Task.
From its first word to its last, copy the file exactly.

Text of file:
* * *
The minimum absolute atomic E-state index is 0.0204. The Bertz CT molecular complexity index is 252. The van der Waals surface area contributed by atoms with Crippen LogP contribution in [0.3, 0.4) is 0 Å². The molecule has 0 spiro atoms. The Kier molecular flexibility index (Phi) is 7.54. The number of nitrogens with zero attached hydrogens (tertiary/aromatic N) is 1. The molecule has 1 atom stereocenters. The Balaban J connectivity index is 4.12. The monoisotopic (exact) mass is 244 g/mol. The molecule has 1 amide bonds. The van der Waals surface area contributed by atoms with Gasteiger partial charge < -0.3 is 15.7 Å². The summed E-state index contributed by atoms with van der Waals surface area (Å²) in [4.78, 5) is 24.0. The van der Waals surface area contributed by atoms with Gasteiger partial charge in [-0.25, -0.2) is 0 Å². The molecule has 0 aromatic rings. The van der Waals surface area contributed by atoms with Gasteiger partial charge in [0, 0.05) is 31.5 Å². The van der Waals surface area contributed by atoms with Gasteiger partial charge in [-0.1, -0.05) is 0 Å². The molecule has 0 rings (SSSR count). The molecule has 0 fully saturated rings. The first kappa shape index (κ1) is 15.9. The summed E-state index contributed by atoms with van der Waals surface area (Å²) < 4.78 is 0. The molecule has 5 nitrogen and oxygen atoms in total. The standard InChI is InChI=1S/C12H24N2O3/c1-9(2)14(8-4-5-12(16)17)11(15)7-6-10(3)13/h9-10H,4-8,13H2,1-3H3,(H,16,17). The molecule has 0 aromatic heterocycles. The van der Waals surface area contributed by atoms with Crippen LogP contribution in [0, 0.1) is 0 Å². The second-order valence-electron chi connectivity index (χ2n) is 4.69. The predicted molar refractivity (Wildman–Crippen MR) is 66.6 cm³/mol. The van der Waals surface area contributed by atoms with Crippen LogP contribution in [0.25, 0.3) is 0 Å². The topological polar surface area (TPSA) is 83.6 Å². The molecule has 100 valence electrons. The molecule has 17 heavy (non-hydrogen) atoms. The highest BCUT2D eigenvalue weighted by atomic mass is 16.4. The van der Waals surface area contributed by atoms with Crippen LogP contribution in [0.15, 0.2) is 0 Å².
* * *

The minimum absolute atomic E-state index is 0.0204. The Bertz CT molecular complexity index is 252. The van der Waals surface area contributed by atoms with Crippen LogP contribution in [0.3, 0.4) is 0 Å². The molecule has 0 spiro atoms. The Kier molecular flexibility index (Phi) is 7.54. The number of nitrogens with zero attached hydrogens (tertiary/aromatic N) is 1. The molecule has 1 atom stereocenters. The Balaban J connectivity index is 4.12. The monoisotopic (exact) mass is 244 g/mol. The molecule has 1 amide bonds. The van der Waals surface area contributed by atoms with Gasteiger partial charge < -0.3 is 15.7 Å². The summed E-state index contributed by atoms with van der Waals surface area (Å²) in [4.78, 5) is 24.0. The van der Waals surface area contributed by atoms with Gasteiger partial charge in [-0.25, -0.2) is 0 Å². The molecule has 0 aromatic rings. The van der Waals surface area contributed by atoms with Gasteiger partial charge in [0, 0.05) is 31.5 Å². The van der Waals surface area contributed by atoms with Gasteiger partial charge in [-0.1, -0.05) is 0 Å². The molecule has 0 rings (SSSR count). The molecule has 0 fully saturated rings. The first kappa shape index (κ1) is 15.9. The summed E-state index contributed by atoms with van der Waals surface area (Å²) < 4.78 is 0. The molecule has 5 nitrogen and oxygen atoms in total. The standard InChI is InChI=1S/C12H24N2O3/c1-9(2)14(8-4-5-12(16)17)11(15)7-6-10(3)13/h9-10H,4-8,13H2,1-3H3,(H,16,17). The molecule has 0 aromatic heterocycles. The van der Waals surface area contributed by atoms with Crippen LogP contribution in [0, 0.1) is 0 Å². The second-order valence-electron chi connectivity index (χ2n) is 4.69. The predicted molar refractivity (Wildman–Crippen MR) is 66.6 cm³/mol. The van der Waals surface area contributed by atoms with Crippen LogP contribution in [0.25, 0.3) is 0 Å². The topological polar surface area (TPSA) is 83.6 Å². The molecule has 100 valence electrons. The molecule has 17 heavy (non-hydrogen) atoms. The highest BCUT2D eigenvalue weighted by atomic mass is 16.4. The van der Waals surface area contributed by atoms with Crippen LogP contribution in [0.15, 0.2) is 0 Å².